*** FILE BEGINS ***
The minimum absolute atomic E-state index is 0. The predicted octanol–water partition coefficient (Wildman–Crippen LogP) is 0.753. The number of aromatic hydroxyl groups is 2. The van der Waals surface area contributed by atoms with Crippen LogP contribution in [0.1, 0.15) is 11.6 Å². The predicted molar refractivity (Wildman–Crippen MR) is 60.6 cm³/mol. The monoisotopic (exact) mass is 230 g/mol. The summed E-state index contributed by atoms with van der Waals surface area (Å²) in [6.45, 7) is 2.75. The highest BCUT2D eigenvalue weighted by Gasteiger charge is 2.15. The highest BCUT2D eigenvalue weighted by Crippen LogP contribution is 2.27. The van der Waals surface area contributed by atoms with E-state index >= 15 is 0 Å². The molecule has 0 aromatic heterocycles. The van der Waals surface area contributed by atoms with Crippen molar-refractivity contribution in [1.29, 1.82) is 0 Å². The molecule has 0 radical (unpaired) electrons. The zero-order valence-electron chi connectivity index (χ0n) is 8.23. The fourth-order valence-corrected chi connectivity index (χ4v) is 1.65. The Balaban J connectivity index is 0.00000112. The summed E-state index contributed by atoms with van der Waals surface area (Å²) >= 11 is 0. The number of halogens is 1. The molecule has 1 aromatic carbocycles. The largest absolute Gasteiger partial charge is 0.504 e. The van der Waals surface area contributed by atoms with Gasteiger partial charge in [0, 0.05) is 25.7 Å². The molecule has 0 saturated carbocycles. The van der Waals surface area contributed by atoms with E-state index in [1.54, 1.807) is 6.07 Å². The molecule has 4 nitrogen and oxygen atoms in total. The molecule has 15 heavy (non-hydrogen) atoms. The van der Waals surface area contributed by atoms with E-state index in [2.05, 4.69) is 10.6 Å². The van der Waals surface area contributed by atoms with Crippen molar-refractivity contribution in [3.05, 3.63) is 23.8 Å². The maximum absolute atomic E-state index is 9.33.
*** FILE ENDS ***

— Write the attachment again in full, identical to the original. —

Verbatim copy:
The minimum absolute atomic E-state index is 0. The predicted octanol–water partition coefficient (Wildman–Crippen LogP) is 0.753. The number of aromatic hydroxyl groups is 2. The van der Waals surface area contributed by atoms with Crippen LogP contribution in [0.1, 0.15) is 11.6 Å². The predicted molar refractivity (Wildman–Crippen MR) is 60.6 cm³/mol. The monoisotopic (exact) mass is 230 g/mol. The summed E-state index contributed by atoms with van der Waals surface area (Å²) in [6.45, 7) is 2.75. The highest BCUT2D eigenvalue weighted by Gasteiger charge is 2.15. The highest BCUT2D eigenvalue weighted by Crippen LogP contribution is 2.27. The van der Waals surface area contributed by atoms with E-state index >= 15 is 0 Å². The molecule has 0 aromatic heterocycles. The van der Waals surface area contributed by atoms with Crippen molar-refractivity contribution in [1.29, 1.82) is 0 Å². The molecule has 0 radical (unpaired) electrons. The zero-order valence-electron chi connectivity index (χ0n) is 8.23. The fourth-order valence-corrected chi connectivity index (χ4v) is 1.65. The Balaban J connectivity index is 0.00000112. The summed E-state index contributed by atoms with van der Waals surface area (Å²) >= 11 is 0. The number of halogens is 1. The molecule has 1 aromatic carbocycles. The largest absolute Gasteiger partial charge is 0.504 e. The van der Waals surface area contributed by atoms with Gasteiger partial charge in [0, 0.05) is 25.7 Å². The molecule has 0 saturated carbocycles. The van der Waals surface area contributed by atoms with E-state index in [1.54, 1.807) is 6.07 Å². The molecule has 4 nitrogen and oxygen atoms in total. The molecule has 15 heavy (non-hydrogen) atoms. The van der Waals surface area contributed by atoms with E-state index in [2.05, 4.69) is 10.6 Å². The van der Waals surface area contributed by atoms with Crippen molar-refractivity contribution in [3.05, 3.63) is 23.8 Å². The maximum absolute atomic E-state index is 9.33.